I found a great little article the other day that might be of interest to others: 7 Reasons Agents Stop Reading Your First Chapter
The paragraph before the "7 Reasons" is this (an interesting way to "test" that first chapter!):
I recently attended the Writer Idol Event at Boston Book Fest. I t was not for the faint of heart, but for those willing to brave public ridicule, it was a great way to get helpful feedback. This is how it worked: An actress picked manuscripts at random and read the first 250 words out loud for the panel and the audience. If at any point a panelist felt he would stop reading, he raised his hand. The actress read until two or more panelists raised their hands, at which point the panel discussed the reasons they stopped, or in cases where the actress read to the end, they discussed what worked.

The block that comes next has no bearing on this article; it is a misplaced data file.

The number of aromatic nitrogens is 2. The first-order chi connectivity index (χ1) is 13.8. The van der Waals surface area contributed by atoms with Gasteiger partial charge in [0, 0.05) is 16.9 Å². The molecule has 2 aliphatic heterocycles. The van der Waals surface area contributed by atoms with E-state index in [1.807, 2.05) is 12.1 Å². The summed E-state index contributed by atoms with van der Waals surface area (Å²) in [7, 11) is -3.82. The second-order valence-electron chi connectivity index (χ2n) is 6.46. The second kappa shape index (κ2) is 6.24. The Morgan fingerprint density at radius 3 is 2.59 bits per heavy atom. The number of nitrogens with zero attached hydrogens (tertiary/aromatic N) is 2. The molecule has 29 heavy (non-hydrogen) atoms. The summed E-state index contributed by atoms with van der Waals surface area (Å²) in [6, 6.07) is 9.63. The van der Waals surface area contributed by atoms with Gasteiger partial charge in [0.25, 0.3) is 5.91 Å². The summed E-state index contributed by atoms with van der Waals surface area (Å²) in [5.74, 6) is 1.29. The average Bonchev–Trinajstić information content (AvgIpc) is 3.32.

As for the 7 Reasons, I agree with all of them, surely, but avoiding them is easier said than done. Because writing a novel or short story is so much harder than non-writers will ever know. It's hard, in terms of hitting that "sweet spot" - getting the writing, the plot, the characters, the conflict just right. Stirring and mixing all the "ingredients" together in the proper order, in the proper amount - then, not over-mixing or under-baking (which, now that I think about it, reminds me of my "stew" post a few weeks ago).
Still, it's helpful - crucial, in fact - to know the pitfalls, to be highly aware of them. Because, how else will we avoid them?